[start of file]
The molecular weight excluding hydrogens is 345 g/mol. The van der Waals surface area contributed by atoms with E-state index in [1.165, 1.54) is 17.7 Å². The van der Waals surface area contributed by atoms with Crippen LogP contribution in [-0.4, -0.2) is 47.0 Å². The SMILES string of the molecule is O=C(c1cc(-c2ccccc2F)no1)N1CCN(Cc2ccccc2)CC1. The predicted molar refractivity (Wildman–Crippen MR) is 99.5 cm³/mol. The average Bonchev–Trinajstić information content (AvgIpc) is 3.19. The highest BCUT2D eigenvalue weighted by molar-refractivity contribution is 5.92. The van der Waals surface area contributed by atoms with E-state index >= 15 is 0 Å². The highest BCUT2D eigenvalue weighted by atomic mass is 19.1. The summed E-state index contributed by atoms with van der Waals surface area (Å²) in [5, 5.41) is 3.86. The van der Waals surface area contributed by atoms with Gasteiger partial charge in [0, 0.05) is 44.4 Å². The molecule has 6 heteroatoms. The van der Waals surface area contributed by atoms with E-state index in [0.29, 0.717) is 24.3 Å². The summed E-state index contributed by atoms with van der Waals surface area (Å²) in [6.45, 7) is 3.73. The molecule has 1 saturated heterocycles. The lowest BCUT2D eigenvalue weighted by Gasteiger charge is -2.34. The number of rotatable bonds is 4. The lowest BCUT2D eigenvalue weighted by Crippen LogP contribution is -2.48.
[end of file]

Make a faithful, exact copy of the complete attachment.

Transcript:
The molecular weight excluding hydrogens is 345 g/mol. The van der Waals surface area contributed by atoms with E-state index in [1.165, 1.54) is 17.7 Å². The van der Waals surface area contributed by atoms with Crippen LogP contribution in [-0.4, -0.2) is 47.0 Å². The SMILES string of the molecule is O=C(c1cc(-c2ccccc2F)no1)N1CCN(Cc2ccccc2)CC1. The predicted molar refractivity (Wildman–Crippen MR) is 99.5 cm³/mol. The average Bonchev–Trinajstić information content (AvgIpc) is 3.19. The highest BCUT2D eigenvalue weighted by molar-refractivity contribution is 5.92. The van der Waals surface area contributed by atoms with E-state index >= 15 is 0 Å². The highest BCUT2D eigenvalue weighted by atomic mass is 19.1. The summed E-state index contributed by atoms with van der Waals surface area (Å²) in [5, 5.41) is 3.86. The van der Waals surface area contributed by atoms with Gasteiger partial charge in [0, 0.05) is 44.4 Å². The molecule has 6 heteroatoms. The van der Waals surface area contributed by atoms with E-state index in [0.29, 0.717) is 24.3 Å². The summed E-state index contributed by atoms with van der Waals surface area (Å²) in [6.45, 7) is 3.73. The molecule has 1 saturated heterocycles. The lowest BCUT2D eigenvalue weighted by Gasteiger charge is -2.34. The number of rotatable bonds is 4. The lowest BCUT2D eigenvalue weighted by Crippen LogP contribution is -2.48.